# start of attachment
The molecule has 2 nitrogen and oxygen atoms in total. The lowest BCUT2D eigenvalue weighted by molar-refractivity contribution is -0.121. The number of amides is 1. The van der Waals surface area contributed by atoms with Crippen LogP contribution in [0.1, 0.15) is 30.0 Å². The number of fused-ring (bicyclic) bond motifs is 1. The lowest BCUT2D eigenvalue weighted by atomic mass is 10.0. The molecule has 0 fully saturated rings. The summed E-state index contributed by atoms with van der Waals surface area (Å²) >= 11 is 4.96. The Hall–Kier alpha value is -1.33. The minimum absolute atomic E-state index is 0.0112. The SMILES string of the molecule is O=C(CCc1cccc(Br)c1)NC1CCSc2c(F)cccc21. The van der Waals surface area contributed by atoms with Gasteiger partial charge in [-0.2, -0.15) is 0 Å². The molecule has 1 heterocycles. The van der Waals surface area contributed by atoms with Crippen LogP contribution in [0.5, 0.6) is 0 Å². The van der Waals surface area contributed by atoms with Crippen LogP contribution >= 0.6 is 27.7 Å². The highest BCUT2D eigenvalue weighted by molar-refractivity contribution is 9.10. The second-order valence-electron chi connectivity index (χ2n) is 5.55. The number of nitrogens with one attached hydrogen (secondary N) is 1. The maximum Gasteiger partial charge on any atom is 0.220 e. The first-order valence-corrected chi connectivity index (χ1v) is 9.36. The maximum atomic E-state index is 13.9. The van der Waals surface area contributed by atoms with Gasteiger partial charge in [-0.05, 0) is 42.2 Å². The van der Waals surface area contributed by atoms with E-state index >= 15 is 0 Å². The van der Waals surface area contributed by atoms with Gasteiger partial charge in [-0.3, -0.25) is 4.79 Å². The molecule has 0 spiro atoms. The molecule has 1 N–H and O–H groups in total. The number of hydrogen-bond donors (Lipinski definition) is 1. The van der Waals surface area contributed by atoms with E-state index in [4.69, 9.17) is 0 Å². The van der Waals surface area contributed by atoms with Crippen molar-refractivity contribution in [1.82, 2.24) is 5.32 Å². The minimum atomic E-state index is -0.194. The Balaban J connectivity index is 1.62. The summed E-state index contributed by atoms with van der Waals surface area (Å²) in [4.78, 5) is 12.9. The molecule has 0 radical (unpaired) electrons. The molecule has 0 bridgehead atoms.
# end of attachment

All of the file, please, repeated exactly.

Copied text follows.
The molecule has 2 nitrogen and oxygen atoms in total. The lowest BCUT2D eigenvalue weighted by molar-refractivity contribution is -0.121. The number of amides is 1. The van der Waals surface area contributed by atoms with Crippen LogP contribution in [0.1, 0.15) is 30.0 Å². The number of fused-ring (bicyclic) bond motifs is 1. The lowest BCUT2D eigenvalue weighted by atomic mass is 10.0. The molecule has 0 fully saturated rings. The summed E-state index contributed by atoms with van der Waals surface area (Å²) >= 11 is 4.96. The Hall–Kier alpha value is -1.33. The minimum absolute atomic E-state index is 0.0112. The SMILES string of the molecule is O=C(CCc1cccc(Br)c1)NC1CCSc2c(F)cccc21. The van der Waals surface area contributed by atoms with Gasteiger partial charge in [-0.2, -0.15) is 0 Å². The molecule has 1 heterocycles. The van der Waals surface area contributed by atoms with Crippen LogP contribution in [0.5, 0.6) is 0 Å². The van der Waals surface area contributed by atoms with Crippen LogP contribution >= 0.6 is 27.7 Å². The highest BCUT2D eigenvalue weighted by molar-refractivity contribution is 9.10. The second-order valence-electron chi connectivity index (χ2n) is 5.55. The number of nitrogens with one attached hydrogen (secondary N) is 1. The maximum Gasteiger partial charge on any atom is 0.220 e. The first-order valence-corrected chi connectivity index (χ1v) is 9.36. The maximum atomic E-state index is 13.9. The van der Waals surface area contributed by atoms with Gasteiger partial charge in [-0.05, 0) is 42.2 Å². The van der Waals surface area contributed by atoms with E-state index >= 15 is 0 Å². The van der Waals surface area contributed by atoms with Gasteiger partial charge in [-0.3, -0.25) is 4.79 Å². The molecule has 0 spiro atoms. The molecule has 1 N–H and O–H groups in total. The number of hydrogen-bond donors (Lipinski definition) is 1. The van der Waals surface area contributed by atoms with E-state index in [4.69, 9.17) is 0 Å². The van der Waals surface area contributed by atoms with Crippen molar-refractivity contribution in [1.82, 2.24) is 5.32 Å². The minimum atomic E-state index is -0.194. The Balaban J connectivity index is 1.62. The summed E-state index contributed by atoms with van der Waals surface area (Å²) in [4.78, 5) is 12.9. The molecule has 0 radical (unpaired) electrons. The molecule has 0 bridgehead atoms.